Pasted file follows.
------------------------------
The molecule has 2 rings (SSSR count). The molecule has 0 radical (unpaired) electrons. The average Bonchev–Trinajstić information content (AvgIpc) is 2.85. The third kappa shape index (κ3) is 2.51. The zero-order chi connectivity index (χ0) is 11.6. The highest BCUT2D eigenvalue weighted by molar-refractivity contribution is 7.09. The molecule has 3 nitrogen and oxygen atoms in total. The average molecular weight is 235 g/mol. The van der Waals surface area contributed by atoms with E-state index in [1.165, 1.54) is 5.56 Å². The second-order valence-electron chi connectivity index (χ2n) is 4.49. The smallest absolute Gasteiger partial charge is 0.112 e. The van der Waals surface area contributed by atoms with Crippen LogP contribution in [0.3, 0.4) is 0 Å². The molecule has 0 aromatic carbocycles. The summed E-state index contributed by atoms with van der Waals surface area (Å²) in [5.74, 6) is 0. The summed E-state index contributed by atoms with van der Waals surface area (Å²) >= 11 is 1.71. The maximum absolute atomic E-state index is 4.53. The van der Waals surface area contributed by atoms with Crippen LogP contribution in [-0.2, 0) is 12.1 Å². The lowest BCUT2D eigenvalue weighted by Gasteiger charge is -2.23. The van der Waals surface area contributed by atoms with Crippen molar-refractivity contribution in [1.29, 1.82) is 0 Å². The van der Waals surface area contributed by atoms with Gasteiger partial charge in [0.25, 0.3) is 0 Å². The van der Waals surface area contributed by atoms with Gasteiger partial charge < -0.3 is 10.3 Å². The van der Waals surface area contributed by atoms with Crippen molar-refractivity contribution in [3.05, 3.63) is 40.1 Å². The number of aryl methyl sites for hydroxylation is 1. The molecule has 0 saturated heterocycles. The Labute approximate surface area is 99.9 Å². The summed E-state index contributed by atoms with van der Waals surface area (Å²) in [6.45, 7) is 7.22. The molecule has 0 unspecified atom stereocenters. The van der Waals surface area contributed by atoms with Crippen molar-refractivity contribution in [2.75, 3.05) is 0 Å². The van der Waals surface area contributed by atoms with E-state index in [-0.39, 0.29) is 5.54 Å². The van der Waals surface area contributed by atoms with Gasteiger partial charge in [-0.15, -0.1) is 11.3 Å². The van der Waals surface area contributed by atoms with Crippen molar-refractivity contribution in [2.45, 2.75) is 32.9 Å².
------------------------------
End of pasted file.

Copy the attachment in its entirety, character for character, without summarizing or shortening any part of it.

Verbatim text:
The molecule has 2 rings (SSSR count). The molecule has 0 radical (unpaired) electrons. The average Bonchev–Trinajstić information content (AvgIpc) is 2.85. The third kappa shape index (κ3) is 2.51. The zero-order chi connectivity index (χ0) is 11.6. The highest BCUT2D eigenvalue weighted by molar-refractivity contribution is 7.09. The molecule has 3 nitrogen and oxygen atoms in total. The average molecular weight is 235 g/mol. The van der Waals surface area contributed by atoms with E-state index in [1.165, 1.54) is 5.56 Å². The second-order valence-electron chi connectivity index (χ2n) is 4.49. The smallest absolute Gasteiger partial charge is 0.112 e. The van der Waals surface area contributed by atoms with Crippen LogP contribution in [0.3, 0.4) is 0 Å². The molecule has 0 aromatic carbocycles. The summed E-state index contributed by atoms with van der Waals surface area (Å²) in [5.74, 6) is 0. The summed E-state index contributed by atoms with van der Waals surface area (Å²) >= 11 is 1.71. The maximum absolute atomic E-state index is 4.53. The van der Waals surface area contributed by atoms with Crippen LogP contribution in [-0.2, 0) is 12.1 Å². The lowest BCUT2D eigenvalue weighted by Gasteiger charge is -2.23. The van der Waals surface area contributed by atoms with Crippen molar-refractivity contribution in [1.29, 1.82) is 0 Å². The van der Waals surface area contributed by atoms with Gasteiger partial charge in [0.25, 0.3) is 0 Å². The van der Waals surface area contributed by atoms with Gasteiger partial charge < -0.3 is 10.3 Å². The van der Waals surface area contributed by atoms with Crippen molar-refractivity contribution in [3.05, 3.63) is 40.1 Å². The number of aryl methyl sites for hydroxylation is 1. The molecule has 0 saturated heterocycles. The Labute approximate surface area is 99.9 Å². The summed E-state index contributed by atoms with van der Waals surface area (Å²) in [6.45, 7) is 7.22. The molecule has 0 unspecified atom stereocenters. The van der Waals surface area contributed by atoms with Crippen molar-refractivity contribution in [2.75, 3.05) is 0 Å². The van der Waals surface area contributed by atoms with E-state index in [-0.39, 0.29) is 5.54 Å². The van der Waals surface area contributed by atoms with Gasteiger partial charge in [-0.15, -0.1) is 11.3 Å². The van der Waals surface area contributed by atoms with Crippen molar-refractivity contribution in [2.45, 2.75) is 32.9 Å².